02/07/2012, 11:06 PM
No I'm in a similar position too though, sick 22 month old, pregnant getting no sleep so I feel your pain!
Just because I was told not to by health direct, two doctors and a pharmacist. I figure they know more about that sort of stuff than me so why risk it.
02/07/2012, 11:13 PM
We did and would again. Sparingly and with caution but yes.
02/07/2012, 11:17 PM
Nope, they are pretty much useless, in all age groups.
03/07/2012, 10:48 AM
I have used Paedmein on Drs advice just before sleep. I have to say though, i don't really think it does much good either!
I have found Fess, Vix and an electric aspirator worked better.
Of course you should speak to your pharmacist or Dr before you give her anything.
03/07/2012, 12:46 PM
I have. Only on my GP's advice and only when nothing else seems to help. My son is 14 months old.
03/07/2012, 01:54 PM
Yes, at 18 months under GP advice. DS2 needed the sleep, we'd tried everything else and he has the body weight to handle a small dose. it was around 2ml from memory.
It worked wonders in his case.
03/07/2012, 02:08 PM
I would try some ventolin first - it opens the airways up and is perfectly safe. Suppressing the cough isn't alway a good idea - they do need to cough it up, otherwise it can cause further problems (pneumonia) and take longer to recover.
03/07/2012, 02:12 PM
I did, but my child was the size of a 3yo at that age and I was conservative with the dose (gave a bit less than the dose for her weight).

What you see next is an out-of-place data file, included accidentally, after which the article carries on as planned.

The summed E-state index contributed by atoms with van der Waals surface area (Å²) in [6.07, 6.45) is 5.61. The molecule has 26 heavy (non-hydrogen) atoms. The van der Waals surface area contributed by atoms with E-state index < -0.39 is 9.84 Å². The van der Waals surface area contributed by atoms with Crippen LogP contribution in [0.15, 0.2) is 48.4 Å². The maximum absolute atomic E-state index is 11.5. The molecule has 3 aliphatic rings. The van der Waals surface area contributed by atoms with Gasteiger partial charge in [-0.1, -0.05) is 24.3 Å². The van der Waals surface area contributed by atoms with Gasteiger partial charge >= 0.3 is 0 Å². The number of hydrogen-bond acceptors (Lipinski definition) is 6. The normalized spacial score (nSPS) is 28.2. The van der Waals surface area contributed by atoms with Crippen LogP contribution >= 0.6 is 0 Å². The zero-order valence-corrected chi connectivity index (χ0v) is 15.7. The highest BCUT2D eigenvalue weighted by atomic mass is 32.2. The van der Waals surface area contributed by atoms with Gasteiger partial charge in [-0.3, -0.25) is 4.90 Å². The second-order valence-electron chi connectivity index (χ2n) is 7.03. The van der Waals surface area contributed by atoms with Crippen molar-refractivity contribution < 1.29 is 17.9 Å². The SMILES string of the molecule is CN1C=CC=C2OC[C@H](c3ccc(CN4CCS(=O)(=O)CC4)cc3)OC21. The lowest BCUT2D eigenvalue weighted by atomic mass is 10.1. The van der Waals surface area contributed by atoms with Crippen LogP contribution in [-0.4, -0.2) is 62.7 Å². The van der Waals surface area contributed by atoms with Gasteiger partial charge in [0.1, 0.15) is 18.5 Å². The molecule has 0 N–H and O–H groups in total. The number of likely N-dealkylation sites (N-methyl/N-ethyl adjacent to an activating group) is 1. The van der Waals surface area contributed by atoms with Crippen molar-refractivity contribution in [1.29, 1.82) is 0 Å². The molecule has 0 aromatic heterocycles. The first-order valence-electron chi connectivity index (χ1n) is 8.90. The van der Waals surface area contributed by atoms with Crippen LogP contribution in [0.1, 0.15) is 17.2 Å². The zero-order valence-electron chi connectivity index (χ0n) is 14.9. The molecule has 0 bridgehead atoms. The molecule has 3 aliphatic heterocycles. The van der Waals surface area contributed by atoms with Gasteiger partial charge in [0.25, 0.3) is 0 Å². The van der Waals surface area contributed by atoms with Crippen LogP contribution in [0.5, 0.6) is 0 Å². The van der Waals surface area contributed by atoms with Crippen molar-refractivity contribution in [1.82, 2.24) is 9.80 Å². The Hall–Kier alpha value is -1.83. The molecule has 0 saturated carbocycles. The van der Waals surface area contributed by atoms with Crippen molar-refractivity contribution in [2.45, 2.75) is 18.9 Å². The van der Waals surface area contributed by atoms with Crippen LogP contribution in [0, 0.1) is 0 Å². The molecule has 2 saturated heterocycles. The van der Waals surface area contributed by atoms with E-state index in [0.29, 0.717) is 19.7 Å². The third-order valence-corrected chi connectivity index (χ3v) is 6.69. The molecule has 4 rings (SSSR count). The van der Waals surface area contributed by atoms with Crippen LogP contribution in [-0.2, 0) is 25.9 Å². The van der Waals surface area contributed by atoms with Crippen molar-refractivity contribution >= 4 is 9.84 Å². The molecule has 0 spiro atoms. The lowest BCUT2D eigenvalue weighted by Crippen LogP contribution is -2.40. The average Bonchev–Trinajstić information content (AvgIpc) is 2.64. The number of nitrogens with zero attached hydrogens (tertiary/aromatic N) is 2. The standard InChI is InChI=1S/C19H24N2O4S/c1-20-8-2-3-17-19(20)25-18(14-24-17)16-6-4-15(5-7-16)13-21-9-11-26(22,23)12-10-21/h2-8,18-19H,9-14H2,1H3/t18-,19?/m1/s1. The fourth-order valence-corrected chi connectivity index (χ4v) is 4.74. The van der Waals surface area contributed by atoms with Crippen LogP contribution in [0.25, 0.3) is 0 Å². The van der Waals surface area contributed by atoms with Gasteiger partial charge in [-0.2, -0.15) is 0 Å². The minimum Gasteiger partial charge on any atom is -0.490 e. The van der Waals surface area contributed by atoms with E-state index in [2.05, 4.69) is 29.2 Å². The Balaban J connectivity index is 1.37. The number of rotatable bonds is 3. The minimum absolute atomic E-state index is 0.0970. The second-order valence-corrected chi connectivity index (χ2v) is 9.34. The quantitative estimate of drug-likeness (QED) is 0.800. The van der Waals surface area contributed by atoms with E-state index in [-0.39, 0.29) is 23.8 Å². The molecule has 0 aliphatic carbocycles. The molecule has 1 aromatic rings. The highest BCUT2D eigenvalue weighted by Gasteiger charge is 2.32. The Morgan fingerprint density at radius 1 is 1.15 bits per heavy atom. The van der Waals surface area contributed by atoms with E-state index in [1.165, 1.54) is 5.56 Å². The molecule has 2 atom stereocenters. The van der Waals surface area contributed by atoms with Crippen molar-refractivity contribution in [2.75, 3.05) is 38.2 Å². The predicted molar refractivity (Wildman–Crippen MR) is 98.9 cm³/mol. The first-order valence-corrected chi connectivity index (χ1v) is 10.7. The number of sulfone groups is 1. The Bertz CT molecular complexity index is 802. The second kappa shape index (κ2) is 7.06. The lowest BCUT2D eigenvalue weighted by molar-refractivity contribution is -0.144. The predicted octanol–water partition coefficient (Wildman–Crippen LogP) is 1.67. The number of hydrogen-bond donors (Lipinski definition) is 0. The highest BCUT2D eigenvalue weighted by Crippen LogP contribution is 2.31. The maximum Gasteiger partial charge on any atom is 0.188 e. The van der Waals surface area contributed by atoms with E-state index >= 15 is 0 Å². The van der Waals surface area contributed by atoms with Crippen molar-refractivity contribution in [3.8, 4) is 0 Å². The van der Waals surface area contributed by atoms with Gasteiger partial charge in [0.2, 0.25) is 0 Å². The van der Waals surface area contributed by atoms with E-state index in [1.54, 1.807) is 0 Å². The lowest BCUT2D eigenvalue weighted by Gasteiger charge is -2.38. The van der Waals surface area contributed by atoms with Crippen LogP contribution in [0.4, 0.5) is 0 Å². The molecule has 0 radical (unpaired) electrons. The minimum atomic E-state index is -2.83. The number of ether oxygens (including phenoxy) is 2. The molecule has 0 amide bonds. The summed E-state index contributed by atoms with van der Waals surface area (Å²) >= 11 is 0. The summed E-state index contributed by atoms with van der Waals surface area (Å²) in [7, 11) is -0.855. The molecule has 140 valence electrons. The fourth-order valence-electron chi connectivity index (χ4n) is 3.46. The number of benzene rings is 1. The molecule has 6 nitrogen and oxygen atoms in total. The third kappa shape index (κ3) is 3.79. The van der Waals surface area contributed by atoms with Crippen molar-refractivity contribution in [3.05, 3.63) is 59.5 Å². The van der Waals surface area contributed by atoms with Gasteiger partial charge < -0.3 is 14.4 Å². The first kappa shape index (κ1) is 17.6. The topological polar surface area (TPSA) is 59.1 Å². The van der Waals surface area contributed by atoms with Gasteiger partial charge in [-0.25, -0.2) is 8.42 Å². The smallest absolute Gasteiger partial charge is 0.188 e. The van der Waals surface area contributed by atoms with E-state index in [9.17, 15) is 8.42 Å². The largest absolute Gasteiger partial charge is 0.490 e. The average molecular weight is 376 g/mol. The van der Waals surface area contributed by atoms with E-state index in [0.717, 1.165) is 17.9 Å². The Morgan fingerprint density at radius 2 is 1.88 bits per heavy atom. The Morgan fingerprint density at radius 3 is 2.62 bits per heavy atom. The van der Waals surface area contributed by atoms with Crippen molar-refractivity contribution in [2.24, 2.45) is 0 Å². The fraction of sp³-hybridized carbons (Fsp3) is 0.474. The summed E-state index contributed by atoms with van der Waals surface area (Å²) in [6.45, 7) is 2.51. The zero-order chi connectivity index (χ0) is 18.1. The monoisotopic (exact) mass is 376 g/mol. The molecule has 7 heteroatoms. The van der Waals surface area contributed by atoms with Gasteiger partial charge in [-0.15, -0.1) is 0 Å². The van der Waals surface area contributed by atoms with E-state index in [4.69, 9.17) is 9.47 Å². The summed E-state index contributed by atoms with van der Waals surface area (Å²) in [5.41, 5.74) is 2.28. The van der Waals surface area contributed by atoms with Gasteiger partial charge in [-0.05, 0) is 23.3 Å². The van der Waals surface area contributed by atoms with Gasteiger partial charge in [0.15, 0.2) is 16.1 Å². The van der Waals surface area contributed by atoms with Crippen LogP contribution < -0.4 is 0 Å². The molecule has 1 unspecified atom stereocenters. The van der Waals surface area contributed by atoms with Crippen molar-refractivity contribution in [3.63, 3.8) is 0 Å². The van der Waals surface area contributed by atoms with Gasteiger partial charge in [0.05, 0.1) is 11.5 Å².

03/07/2012, 02:44 PM
I did (and do) since DS was 15mo, on doctor's advice. I probably won't go into too much detail here, because I think there is a valid reason for the warnings etc, and I would hate for anyone to read my post and go, "oh, ok, sounds similar to my situation, I'll do it". The doctor actually prescribed me infant dimetapp for the purpose ( which was not actually a cough), but when I went and handed the script to the pharmacist, found out that they no longer make infant dimetapp as it is so rarely prescribed, and actually had exactly the same ingredients as the regular version. Given I had a script in my hand, the pharmacist was happy to sell me the bottle and explain the appriopriate dosage.
Absent GP specific advice, and pharmacists's endorsement under my circumstances, I doubt I would have done it.
This is a "lo-fi" version of our main content. To view the full version with more information, formatting and images, please click here